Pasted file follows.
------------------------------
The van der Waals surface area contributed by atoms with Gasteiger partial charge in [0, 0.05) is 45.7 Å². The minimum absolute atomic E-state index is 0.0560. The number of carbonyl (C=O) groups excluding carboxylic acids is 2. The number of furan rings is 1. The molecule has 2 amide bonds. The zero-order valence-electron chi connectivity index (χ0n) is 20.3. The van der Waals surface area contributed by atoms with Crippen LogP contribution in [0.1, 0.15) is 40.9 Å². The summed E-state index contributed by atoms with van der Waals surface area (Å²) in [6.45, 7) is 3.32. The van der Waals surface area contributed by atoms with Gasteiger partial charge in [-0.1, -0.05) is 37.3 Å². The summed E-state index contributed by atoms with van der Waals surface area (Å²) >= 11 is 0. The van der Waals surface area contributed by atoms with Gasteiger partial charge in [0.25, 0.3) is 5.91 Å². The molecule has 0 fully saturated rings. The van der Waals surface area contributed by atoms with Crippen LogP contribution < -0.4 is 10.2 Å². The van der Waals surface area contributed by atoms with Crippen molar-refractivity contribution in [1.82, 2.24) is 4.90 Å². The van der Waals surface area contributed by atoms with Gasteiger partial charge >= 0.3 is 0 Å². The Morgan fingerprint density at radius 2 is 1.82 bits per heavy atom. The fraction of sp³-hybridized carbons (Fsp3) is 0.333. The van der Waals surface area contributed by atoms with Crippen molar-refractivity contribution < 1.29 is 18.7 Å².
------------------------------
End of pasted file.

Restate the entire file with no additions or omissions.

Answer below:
The van der Waals surface area contributed by atoms with Gasteiger partial charge in [0, 0.05) is 45.7 Å². The minimum absolute atomic E-state index is 0.0560. The number of carbonyl (C=O) groups excluding carboxylic acids is 2. The number of furan rings is 1. The molecule has 2 amide bonds. The zero-order valence-electron chi connectivity index (χ0n) is 20.3. The van der Waals surface area contributed by atoms with Crippen LogP contribution in [0.1, 0.15) is 40.9 Å². The summed E-state index contributed by atoms with van der Waals surface area (Å²) in [6.45, 7) is 3.32. The van der Waals surface area contributed by atoms with Gasteiger partial charge in [-0.1, -0.05) is 37.3 Å². The summed E-state index contributed by atoms with van der Waals surface area (Å²) >= 11 is 0. The van der Waals surface area contributed by atoms with Gasteiger partial charge in [0.25, 0.3) is 5.91 Å². The molecule has 0 fully saturated rings. The van der Waals surface area contributed by atoms with Crippen LogP contribution < -0.4 is 10.2 Å². The van der Waals surface area contributed by atoms with Crippen molar-refractivity contribution in [1.82, 2.24) is 4.90 Å². The van der Waals surface area contributed by atoms with Gasteiger partial charge >= 0.3 is 0 Å². The Morgan fingerprint density at radius 2 is 1.82 bits per heavy atom. The fraction of sp³-hybridized carbons (Fsp3) is 0.333. The van der Waals surface area contributed by atoms with Crippen molar-refractivity contribution < 1.29 is 18.7 Å².